Pottery Production an Asset for Women Livelihood Case Study on Kechene Women Potters in Addis Ababaa

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Addis Ababa University


The thesis explores the livelihoods of the women potters in the Kechene neighbourhood, in Addis Ababa, Ethiopia. It focuses on how they ensure their livelihood by the (1) Traditional pottery production knowledge, 2) Market supply and demand for traditional pottery, 3) Business environment (production, market, and community attitudes), 4) Pottery production contributions to the family, and 6) Pottery production using a house as a production unit and/or association facilities. The research is a multiple case study using standard techniques for exploring the women potters’ production and marketing of their products for their livelihood. In-depth interviews with 40 women potters and direct observations were the major sources of data. The 40 women potters were purposively selected from two potters association producing pottery within their association workshops and from two groups of potters making pots using their homes as a production unit. The research indicates that potters organized in association have a better working environment and marketing opportunity than those producing in their homes. It also shows that the stigma and discrimination against traditional handicrafts producers is decreasing. The prevailing production barriers to the pottery production activities are the lack of appropriate production tools and facilities such as pottery firing places. The clay soil site being used as a residential construction and green area plantation site is a crucial and burning issue to the potters which needs urgent correction by the city administration. Analyzing the production by four groups of potters, their pots are accepted by their customers. The potters appreciate their traditional skill and adore it. Transferring the traditional knowledge to younger generations was a common theme. Most of the potters had learned their skills from their mothers and are training their daughters. They are training and are willing to train others. They accept that the gender-based division of the traditional skill is not right; and both genders should know the skill and lead their livelihoods. The research indicates that traditional pottery producing women should be assisted in acquiring improved production tools such as wheels and production shades in small groups or large association as per their preference near to their living quarters. Market outlets and pottery design trainings are vital to potters. The level of stigma and discrimination, the relation of the potters with intermediary traders needs further in-depth qualitative study and research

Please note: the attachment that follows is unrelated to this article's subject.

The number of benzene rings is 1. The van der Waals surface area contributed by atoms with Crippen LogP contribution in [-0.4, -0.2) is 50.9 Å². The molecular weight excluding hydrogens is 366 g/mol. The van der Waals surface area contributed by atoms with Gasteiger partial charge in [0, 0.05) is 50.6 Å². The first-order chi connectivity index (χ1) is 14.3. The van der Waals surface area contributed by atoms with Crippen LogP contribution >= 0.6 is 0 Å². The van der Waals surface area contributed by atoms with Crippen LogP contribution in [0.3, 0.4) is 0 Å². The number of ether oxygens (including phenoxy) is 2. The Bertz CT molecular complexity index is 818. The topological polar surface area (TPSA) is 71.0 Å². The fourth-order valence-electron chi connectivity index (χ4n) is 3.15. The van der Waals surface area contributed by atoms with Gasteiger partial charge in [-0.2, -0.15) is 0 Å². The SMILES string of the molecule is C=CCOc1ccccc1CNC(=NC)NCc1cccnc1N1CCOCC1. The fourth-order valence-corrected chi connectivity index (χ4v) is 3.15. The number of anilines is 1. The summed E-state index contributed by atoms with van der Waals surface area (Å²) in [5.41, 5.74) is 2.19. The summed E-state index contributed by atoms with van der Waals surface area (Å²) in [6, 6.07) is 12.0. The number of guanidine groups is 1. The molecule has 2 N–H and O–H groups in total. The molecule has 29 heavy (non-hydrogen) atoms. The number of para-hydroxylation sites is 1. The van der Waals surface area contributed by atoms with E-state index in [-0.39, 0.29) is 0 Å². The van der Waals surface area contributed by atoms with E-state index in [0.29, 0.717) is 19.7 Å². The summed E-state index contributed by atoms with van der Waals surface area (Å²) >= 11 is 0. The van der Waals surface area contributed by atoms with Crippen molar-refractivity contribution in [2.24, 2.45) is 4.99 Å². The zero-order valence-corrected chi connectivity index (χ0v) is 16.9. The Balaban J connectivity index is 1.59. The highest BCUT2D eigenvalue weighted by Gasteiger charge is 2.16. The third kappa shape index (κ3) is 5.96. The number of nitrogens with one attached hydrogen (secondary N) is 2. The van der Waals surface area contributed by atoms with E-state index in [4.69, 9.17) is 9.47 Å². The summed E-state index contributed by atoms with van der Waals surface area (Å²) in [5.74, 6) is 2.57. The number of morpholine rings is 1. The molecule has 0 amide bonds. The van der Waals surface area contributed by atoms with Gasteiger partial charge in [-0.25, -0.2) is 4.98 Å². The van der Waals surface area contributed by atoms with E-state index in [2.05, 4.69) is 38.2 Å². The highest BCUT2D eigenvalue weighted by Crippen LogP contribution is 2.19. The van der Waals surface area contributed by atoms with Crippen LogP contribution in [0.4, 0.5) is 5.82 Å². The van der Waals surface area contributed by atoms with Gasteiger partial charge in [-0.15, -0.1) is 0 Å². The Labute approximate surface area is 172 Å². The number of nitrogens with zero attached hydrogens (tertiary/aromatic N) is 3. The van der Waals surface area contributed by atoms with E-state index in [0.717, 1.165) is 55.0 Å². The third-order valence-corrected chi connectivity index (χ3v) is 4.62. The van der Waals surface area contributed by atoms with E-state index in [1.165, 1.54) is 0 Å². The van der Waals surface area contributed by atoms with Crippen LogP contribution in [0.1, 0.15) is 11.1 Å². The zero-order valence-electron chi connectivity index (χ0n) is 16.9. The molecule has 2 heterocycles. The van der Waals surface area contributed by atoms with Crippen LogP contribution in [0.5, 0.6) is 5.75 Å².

Social Work